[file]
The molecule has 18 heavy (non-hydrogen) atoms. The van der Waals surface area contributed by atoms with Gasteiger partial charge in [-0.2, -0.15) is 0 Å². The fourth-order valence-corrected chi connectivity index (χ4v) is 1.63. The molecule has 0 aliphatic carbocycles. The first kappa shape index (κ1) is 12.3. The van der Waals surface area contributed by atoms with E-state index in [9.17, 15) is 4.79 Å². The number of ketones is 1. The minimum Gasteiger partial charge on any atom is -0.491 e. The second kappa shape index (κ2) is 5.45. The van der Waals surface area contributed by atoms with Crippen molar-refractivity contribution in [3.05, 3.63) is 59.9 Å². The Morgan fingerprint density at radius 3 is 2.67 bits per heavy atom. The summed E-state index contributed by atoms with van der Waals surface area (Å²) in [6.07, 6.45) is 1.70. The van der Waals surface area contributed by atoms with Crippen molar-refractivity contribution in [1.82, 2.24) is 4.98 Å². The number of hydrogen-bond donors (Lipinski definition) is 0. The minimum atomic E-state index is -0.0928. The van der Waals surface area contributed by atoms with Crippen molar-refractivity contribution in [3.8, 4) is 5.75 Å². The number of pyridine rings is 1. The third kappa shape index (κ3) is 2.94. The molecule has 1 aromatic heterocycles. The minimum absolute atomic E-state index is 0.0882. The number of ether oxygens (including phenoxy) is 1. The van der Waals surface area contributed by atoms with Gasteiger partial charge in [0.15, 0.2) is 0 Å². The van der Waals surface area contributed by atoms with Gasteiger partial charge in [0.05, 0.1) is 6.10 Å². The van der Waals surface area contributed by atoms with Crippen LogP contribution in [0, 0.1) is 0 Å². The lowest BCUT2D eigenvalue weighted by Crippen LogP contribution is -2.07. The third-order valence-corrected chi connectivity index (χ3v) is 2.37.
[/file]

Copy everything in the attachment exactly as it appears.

The molecule has 18 heavy (non-hydrogen) atoms. The van der Waals surface area contributed by atoms with Gasteiger partial charge in [-0.2, -0.15) is 0 Å². The fourth-order valence-corrected chi connectivity index (χ4v) is 1.63. The molecule has 0 aliphatic carbocycles. The first kappa shape index (κ1) is 12.3. The van der Waals surface area contributed by atoms with E-state index in [9.17, 15) is 4.79 Å². The number of ketones is 1. The minimum Gasteiger partial charge on any atom is -0.491 e. The second kappa shape index (κ2) is 5.45. The van der Waals surface area contributed by atoms with Crippen molar-refractivity contribution in [3.05, 3.63) is 59.9 Å². The Morgan fingerprint density at radius 3 is 2.67 bits per heavy atom. The summed E-state index contributed by atoms with van der Waals surface area (Å²) in [6.07, 6.45) is 1.70. The van der Waals surface area contributed by atoms with Crippen molar-refractivity contribution in [1.82, 2.24) is 4.98 Å². The number of hydrogen-bond donors (Lipinski definition) is 0. The minimum atomic E-state index is -0.0928. The van der Waals surface area contributed by atoms with Crippen molar-refractivity contribution in [3.8, 4) is 5.75 Å². The number of pyridine rings is 1. The third kappa shape index (κ3) is 2.94. The molecule has 1 aromatic heterocycles. The minimum absolute atomic E-state index is 0.0882. The number of ether oxygens (including phenoxy) is 1. The van der Waals surface area contributed by atoms with Gasteiger partial charge in [0.15, 0.2) is 0 Å². The van der Waals surface area contributed by atoms with Gasteiger partial charge in [0.05, 0.1) is 6.10 Å². The van der Waals surface area contributed by atoms with Crippen LogP contribution in [0, 0.1) is 0 Å². The lowest BCUT2D eigenvalue weighted by Crippen LogP contribution is -2.07. The third-order valence-corrected chi connectivity index (χ3v) is 2.37.